By 1969 the Pony car race was well under way. Sparked off by the Mustang in April 1964, Camaro was Chevrolet's answer and was launched for 1967. Similar to the Mustang, Camaro offered option packages to give customers the opportunity to build a car to suit their needs.
Last of the first generation (1967-69), the 1969 Camaro had a revised body that made it look longer and lower.
1969 was also a good year because the Camaro was chosen as the Official Pace car for the Indianapolis 500. Not bad, seeing as it was also chosen for 1967! 3 Actual Pace Cars were build. Figures vary but 100 or so official cars were also provided for the Indy Festival and a Courtesy cars. Eventually around 3,675 Official Pace Car replicas were sold.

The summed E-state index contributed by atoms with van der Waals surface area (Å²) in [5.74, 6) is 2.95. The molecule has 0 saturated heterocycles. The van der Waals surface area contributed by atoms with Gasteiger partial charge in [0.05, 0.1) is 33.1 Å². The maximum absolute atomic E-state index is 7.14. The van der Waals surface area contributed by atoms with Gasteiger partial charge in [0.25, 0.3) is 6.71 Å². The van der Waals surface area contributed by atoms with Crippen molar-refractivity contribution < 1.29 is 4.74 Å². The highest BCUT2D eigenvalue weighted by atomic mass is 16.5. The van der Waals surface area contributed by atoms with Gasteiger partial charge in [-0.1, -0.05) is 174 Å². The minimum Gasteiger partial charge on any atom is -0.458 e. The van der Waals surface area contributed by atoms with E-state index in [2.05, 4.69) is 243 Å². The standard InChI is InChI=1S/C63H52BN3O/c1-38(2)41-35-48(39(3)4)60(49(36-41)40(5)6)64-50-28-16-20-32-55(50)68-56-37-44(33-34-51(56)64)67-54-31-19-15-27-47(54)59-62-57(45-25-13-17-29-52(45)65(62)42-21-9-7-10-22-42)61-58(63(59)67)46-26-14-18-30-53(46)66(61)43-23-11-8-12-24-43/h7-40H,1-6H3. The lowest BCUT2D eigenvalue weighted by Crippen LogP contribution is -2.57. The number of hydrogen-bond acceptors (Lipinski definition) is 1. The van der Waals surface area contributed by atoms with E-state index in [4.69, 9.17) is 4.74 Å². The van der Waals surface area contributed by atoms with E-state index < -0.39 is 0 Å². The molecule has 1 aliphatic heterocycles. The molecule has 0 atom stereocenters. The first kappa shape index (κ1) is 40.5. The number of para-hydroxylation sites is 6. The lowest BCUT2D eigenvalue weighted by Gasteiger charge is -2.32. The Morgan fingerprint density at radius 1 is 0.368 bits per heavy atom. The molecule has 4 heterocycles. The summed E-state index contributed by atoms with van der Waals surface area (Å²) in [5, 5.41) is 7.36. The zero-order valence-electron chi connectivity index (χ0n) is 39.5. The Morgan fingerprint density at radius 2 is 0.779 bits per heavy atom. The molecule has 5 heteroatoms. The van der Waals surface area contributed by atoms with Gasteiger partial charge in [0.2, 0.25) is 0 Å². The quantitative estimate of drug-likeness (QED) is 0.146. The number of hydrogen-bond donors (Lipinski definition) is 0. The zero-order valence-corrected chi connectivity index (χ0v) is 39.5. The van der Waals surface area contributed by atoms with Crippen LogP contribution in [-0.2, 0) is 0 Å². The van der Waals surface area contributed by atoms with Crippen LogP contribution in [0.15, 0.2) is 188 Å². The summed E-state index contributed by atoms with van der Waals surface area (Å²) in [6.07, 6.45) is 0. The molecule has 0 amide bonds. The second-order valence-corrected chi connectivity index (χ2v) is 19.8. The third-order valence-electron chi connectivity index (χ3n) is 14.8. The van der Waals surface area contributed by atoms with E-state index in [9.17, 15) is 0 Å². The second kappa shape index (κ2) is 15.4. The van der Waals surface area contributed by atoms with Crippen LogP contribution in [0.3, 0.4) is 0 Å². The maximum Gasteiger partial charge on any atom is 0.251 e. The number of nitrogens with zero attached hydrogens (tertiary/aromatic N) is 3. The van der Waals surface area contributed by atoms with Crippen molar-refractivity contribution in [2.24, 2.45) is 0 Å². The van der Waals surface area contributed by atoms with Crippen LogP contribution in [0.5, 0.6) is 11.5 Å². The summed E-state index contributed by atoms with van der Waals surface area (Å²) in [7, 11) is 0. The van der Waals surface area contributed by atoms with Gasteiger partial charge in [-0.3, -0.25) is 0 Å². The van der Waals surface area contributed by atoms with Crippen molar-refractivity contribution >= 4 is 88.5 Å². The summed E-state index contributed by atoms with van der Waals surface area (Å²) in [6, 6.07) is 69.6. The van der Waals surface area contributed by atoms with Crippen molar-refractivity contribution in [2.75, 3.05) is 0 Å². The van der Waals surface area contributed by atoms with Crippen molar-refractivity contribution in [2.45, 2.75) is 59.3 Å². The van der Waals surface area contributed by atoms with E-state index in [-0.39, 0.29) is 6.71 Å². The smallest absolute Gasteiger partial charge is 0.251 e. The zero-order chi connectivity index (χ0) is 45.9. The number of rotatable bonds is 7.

The actual pace cars were equipped with a 396 V8 whereas most of the replicas were 350 V8s. The convertible option was designated a Z11 identification that is found on the cowl tag. Z10 is how the coupes are identified and there are likely to only 200-300 of them originally made.
Interestingly, the door graphics weren't always installed. The cars were sent to the dealer with them stored in the trunk and only installed at the customer's request.
The Chevrolet Camaro did pretty well in 1969 selling 230,799 units. Compare this to the amazingly popular Mustang that sold 299,824 units that year, it wasn't bad at all.